On my way to work each morning, I ride my bike from Brooklyn to Manhattan on the Manhattan Bridge, which has a walkway for pedestrians on its south side and one for cyclists on the north. This bridge is all business, a means to an end, a solution to the problem of water not easily crossed.
Sometimes, if I find myself downtown after work, I’ll take the Brooklyn Bridge to get home, and that experience is altogether different.
On the Brooklyn Bridge walkway, between the famous suspension cables and the great stone towers, pedestrians and cyclists mix and clot. This boardwalk’s governing principle is to meander and take in the views, to read the bronze plaques, to be part of a New York throng with cameras ready to capture the moment. The point of walking the Brooklyn Bridge, in other words, is not to cross but simply to be there.
The two bridges parallel the nature of creativity. As Joshua Rothman recently pointed out in the New Yorker, there are (at least) two kinds of creativity: a workaday imagination and a more transformative one, à la the Romantic poets. The first can help us solve problems on a daily basis, and the second can change how we perceive the world around us.
But in both cases, creativity favors an oblique approach. Like Perseus, who you’ll remember was able to slay Medusa only by looking at her indirectly through his shield, your creativity doesn’t like to be looked at directly; it can turn you to stone if you try. So how can you think and act rationally about creativity when it appears to function in an irrational way?
Let’s start with the workaday type of creativity, the one likely to enliven your commute, give you insight into thorny interpersonal relationships, and help you excel at your job. I have two suggestions on how to put indirectness into practice:
As an editor, I strive never to make changes to copy I’ve only just read. I build extra time into my writers’ deadlines specifically so that I can sleep on pieces before I edit them. Some problems simply can’t be solved at first glance; you have to trust the mysterious process that occurs when you have dreamed about them for at least one night.
The other thing you can do is periodically change your context. This recalls the legend of Archimedes, who was asked to determine the purity of the king’s golden crown without destroying it. Archimedes got nowhere in his laboratory; only when he took a moment to relax did he notice the signal displacement of his bathwater. Which is to say, some solutions emerge on their own, and you’re more likely to take notice in places unconnected to the problem.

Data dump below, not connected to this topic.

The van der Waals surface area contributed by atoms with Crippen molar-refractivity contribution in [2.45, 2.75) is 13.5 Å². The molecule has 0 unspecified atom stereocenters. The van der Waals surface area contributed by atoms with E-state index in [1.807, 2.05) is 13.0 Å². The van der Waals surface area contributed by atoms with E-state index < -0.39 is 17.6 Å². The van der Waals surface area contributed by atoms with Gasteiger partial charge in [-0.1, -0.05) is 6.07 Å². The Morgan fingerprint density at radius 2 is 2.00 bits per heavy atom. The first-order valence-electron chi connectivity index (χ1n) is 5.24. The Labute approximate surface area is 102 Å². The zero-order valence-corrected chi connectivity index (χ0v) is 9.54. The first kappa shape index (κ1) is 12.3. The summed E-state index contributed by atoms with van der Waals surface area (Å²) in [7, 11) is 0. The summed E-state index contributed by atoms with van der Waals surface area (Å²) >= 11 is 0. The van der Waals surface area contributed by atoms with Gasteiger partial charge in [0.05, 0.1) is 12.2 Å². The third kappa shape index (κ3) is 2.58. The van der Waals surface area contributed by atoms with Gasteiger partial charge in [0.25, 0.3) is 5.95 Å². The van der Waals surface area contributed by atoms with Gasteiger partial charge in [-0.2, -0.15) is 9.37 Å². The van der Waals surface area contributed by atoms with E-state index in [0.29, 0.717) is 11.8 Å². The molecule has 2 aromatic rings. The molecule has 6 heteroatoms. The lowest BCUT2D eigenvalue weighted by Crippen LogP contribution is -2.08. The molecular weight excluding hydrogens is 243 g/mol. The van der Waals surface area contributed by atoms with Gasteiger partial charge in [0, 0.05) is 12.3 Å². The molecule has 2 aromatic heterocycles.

So, what about that other, more mystical kind of creativity? How do you enact that? Again, two ways:
Throughout school, my teachers proscribed spacing out for fear of losing us during their lessons. It has taken me years to unlearn my own prejudice against daydreaming, and even longer to recognize its value.
Fifty years ago, poet Frank O’Hara spaced out systematically by walking around midtown Manhattan every day on his lunch break and jotting down what became his beloved collection Lunch Poems. Let your mind wander with a dreamy playfulness–don’t require your spacing-out time to be “productive.” Not every session will produce something (Lunch Poems is only 82 pages, after all), but regularly taking time to space out will inform your sensibility and your future contributions to the world.
On my bike trips across the Brooklyn Bridge, I have to slow way down and become alert to everyone’s movements and cues. I see tourists and native New Yorkers, families and children, friends and couples. I also see a surprising number of people walking the bridge on their own. Some have modified their phones with extension handles so they can take better selfies or record videos. Others lean on the railing, staring at Manhattan’s skyline and the East River, both for the moment golden and strange. It’s not clear if the woman looking up at her phone ever sees the sunset with her own eyes, and maybe the guy is thinking only about what to fix for dinner. But both chose to cross the oblique bridge at this hour, carefully arranging themselves for a private eureka.
—Jason Baker is senior editor at Mediander. He is also a poet.